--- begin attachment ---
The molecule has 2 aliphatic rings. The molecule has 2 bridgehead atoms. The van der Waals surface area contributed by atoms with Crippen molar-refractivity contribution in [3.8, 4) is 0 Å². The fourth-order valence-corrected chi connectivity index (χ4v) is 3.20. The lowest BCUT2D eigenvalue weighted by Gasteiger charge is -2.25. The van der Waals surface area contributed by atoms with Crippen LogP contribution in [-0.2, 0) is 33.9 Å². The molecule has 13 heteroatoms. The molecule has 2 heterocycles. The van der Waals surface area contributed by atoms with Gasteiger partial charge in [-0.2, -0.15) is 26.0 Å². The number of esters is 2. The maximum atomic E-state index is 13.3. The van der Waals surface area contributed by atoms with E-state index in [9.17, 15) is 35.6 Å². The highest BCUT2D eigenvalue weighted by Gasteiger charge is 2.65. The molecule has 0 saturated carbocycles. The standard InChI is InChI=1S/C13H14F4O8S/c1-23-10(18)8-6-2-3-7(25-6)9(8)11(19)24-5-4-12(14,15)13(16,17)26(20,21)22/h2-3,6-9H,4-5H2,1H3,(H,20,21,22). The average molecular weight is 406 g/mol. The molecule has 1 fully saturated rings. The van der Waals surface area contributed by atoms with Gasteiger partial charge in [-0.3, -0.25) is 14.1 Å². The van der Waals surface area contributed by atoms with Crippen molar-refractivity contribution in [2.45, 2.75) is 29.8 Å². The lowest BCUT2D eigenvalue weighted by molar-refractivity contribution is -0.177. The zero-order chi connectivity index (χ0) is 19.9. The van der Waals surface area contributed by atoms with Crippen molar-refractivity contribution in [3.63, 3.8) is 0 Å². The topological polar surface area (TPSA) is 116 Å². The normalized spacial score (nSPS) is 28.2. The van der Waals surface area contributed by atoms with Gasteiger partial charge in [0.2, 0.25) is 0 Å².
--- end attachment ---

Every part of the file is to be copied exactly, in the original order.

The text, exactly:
The molecule has 2 aliphatic rings. The molecule has 2 bridgehead atoms. The van der Waals surface area contributed by atoms with Crippen molar-refractivity contribution in [3.8, 4) is 0 Å². The fourth-order valence-corrected chi connectivity index (χ4v) is 3.20. The lowest BCUT2D eigenvalue weighted by Gasteiger charge is -2.25. The van der Waals surface area contributed by atoms with Crippen LogP contribution in [-0.2, 0) is 33.9 Å². The molecule has 13 heteroatoms. The molecule has 2 heterocycles. The van der Waals surface area contributed by atoms with Gasteiger partial charge in [-0.2, -0.15) is 26.0 Å². The number of esters is 2. The maximum atomic E-state index is 13.3. The van der Waals surface area contributed by atoms with E-state index in [9.17, 15) is 35.6 Å². The highest BCUT2D eigenvalue weighted by Gasteiger charge is 2.65. The molecule has 0 saturated carbocycles. The standard InChI is InChI=1S/C13H14F4O8S/c1-23-10(18)8-6-2-3-7(25-6)9(8)11(19)24-5-4-12(14,15)13(16,17)26(20,21)22/h2-3,6-9H,4-5H2,1H3,(H,20,21,22). The average molecular weight is 406 g/mol. The molecule has 1 fully saturated rings. The van der Waals surface area contributed by atoms with Gasteiger partial charge in [-0.3, -0.25) is 14.1 Å². The van der Waals surface area contributed by atoms with Crippen molar-refractivity contribution in [2.45, 2.75) is 29.8 Å². The lowest BCUT2D eigenvalue weighted by molar-refractivity contribution is -0.177. The zero-order chi connectivity index (χ0) is 19.9. The van der Waals surface area contributed by atoms with Crippen molar-refractivity contribution in [3.63, 3.8) is 0 Å². The topological polar surface area (TPSA) is 116 Å². The normalized spacial score (nSPS) is 28.2. The van der Waals surface area contributed by atoms with Gasteiger partial charge in [0.2, 0.25) is 0 Å².